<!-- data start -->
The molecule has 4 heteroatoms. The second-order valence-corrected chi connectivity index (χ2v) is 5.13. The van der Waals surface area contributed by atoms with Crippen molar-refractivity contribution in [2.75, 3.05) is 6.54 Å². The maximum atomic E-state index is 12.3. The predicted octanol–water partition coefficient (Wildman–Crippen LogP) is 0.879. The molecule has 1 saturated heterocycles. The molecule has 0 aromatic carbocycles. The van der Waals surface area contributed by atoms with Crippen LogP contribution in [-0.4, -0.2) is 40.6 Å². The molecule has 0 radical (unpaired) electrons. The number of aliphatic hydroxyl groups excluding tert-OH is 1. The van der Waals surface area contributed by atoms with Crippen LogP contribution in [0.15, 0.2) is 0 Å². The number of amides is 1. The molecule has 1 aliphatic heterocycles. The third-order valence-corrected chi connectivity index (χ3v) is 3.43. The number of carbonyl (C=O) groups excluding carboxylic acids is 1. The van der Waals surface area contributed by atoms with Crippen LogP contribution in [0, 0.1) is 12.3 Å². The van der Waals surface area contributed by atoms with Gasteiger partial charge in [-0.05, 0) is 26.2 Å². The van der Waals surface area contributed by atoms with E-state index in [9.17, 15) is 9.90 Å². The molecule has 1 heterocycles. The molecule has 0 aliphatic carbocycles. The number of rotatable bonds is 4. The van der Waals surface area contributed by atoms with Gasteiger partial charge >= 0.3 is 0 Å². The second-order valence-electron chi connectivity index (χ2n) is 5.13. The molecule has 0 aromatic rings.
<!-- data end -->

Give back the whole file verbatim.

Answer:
The molecule has 4 heteroatoms. The second-order valence-corrected chi connectivity index (χ2v) is 5.13. The van der Waals surface area contributed by atoms with Crippen molar-refractivity contribution in [2.75, 3.05) is 6.54 Å². The maximum atomic E-state index is 12.3. The predicted octanol–water partition coefficient (Wildman–Crippen LogP) is 0.879. The molecule has 1 saturated heterocycles. The molecule has 0 aromatic carbocycles. The van der Waals surface area contributed by atoms with Crippen LogP contribution in [-0.4, -0.2) is 40.6 Å². The molecule has 0 radical (unpaired) electrons. The number of aliphatic hydroxyl groups excluding tert-OH is 1. The van der Waals surface area contributed by atoms with Crippen LogP contribution in [0.15, 0.2) is 0 Å². The number of amides is 1. The molecule has 1 aliphatic heterocycles. The third-order valence-corrected chi connectivity index (χ3v) is 3.43. The number of carbonyl (C=O) groups excluding carboxylic acids is 1. The van der Waals surface area contributed by atoms with Crippen LogP contribution in [0, 0.1) is 12.3 Å². The van der Waals surface area contributed by atoms with Gasteiger partial charge in [-0.05, 0) is 26.2 Å². The van der Waals surface area contributed by atoms with E-state index in [9.17, 15) is 9.90 Å². The molecule has 1 heterocycles. The molecule has 0 aliphatic carbocycles. The number of rotatable bonds is 4. The van der Waals surface area contributed by atoms with Gasteiger partial charge >= 0.3 is 0 Å². The second-order valence-electron chi connectivity index (χ2n) is 5.13. The molecule has 0 aromatic rings.